I'm very happy to see the farm become more wooded, to become more wetter, to become much more diverse, that I can stand on this hilltop in 20 years time, point to an Otter or a Kingfisher, ideally still to nesting Lapwing here.

As an example of some of the work we've been doing on the farm, we dig 1 or 2 ponds, or possibly even 3 typically in a year, and we do that to diversify the wetland habitat and create less hard edges to our ditch system across the farm. So instead of having hard-edged habitats that are very narrow we allow them to spread out with gentle edges, with much more subtle complexity to them, and then we allow the features to join up.

So this pond has joined to that pond, to this pond, and gradually we're putting these features back into a landscape and enriching that landscape by allowing all these different features to knit together and to be expanded and made more of.

This is an example of work that we've been doing really for the last 25 years across the farm to recreate the wildlife habitat special to this site.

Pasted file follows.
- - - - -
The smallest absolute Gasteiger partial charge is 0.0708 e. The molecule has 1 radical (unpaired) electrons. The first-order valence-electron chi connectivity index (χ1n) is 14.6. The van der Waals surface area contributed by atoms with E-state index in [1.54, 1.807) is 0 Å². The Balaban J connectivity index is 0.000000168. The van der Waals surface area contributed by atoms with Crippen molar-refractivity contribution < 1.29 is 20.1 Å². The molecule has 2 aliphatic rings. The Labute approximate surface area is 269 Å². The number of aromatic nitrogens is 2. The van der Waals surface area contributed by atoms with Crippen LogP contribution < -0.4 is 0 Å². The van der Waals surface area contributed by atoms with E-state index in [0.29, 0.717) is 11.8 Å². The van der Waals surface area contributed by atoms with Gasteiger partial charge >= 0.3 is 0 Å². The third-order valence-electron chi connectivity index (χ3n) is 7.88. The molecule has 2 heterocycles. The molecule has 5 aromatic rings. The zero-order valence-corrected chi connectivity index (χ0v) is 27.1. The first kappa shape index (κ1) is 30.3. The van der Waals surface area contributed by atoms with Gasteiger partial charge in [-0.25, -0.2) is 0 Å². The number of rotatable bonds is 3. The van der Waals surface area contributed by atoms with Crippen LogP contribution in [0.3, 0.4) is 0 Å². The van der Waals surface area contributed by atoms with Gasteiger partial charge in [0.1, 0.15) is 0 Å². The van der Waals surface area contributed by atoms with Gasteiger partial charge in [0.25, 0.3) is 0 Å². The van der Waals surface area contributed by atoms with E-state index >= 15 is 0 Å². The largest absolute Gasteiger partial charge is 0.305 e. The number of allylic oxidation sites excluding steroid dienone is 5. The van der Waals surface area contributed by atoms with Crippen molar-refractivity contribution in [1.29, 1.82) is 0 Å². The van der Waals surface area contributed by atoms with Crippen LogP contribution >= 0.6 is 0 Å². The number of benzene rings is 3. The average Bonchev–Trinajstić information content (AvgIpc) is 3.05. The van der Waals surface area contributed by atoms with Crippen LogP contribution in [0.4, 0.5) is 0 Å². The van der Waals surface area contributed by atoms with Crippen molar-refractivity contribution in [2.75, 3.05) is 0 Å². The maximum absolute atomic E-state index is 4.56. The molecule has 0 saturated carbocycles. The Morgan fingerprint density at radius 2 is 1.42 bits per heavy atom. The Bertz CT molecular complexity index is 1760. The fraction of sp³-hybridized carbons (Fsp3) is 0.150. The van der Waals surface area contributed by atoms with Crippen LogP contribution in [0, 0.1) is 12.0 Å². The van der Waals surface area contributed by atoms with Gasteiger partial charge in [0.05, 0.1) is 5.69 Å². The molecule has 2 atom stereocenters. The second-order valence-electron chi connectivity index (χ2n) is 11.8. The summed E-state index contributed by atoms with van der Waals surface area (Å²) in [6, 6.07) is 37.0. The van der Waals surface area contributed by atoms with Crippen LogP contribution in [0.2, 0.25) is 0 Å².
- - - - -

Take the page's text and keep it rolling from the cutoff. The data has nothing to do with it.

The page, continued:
The value of a land management plan is, it is brief, clear, concise and it needs to have outcome focus. The paperwork and the nature of the agreement needs to have that focus. You need to map what you're going to do in some way, you need to enumerate acreages of certain types of habitats that you wish to achieve, and the distance you go from your economic ordinary business of livestock keeping.

I have a long-standing belief that if it takes more than one side of paper to describe an idea then the idea isn't going to work. On this one side of A4, we had a very generalised set of prescriptions, which were about reducing our management input into each acre, and delivering the wider concept of this very specific wetland that we live in.

None of us think we're going to get it right first up and we have a continuing evolution of both knowledge and data and approaches and capability. If this piece of paper can deliver that focus that is about the farmer’s flexibility and freedom to deliver it, then I think the land management planning does what it needs to do.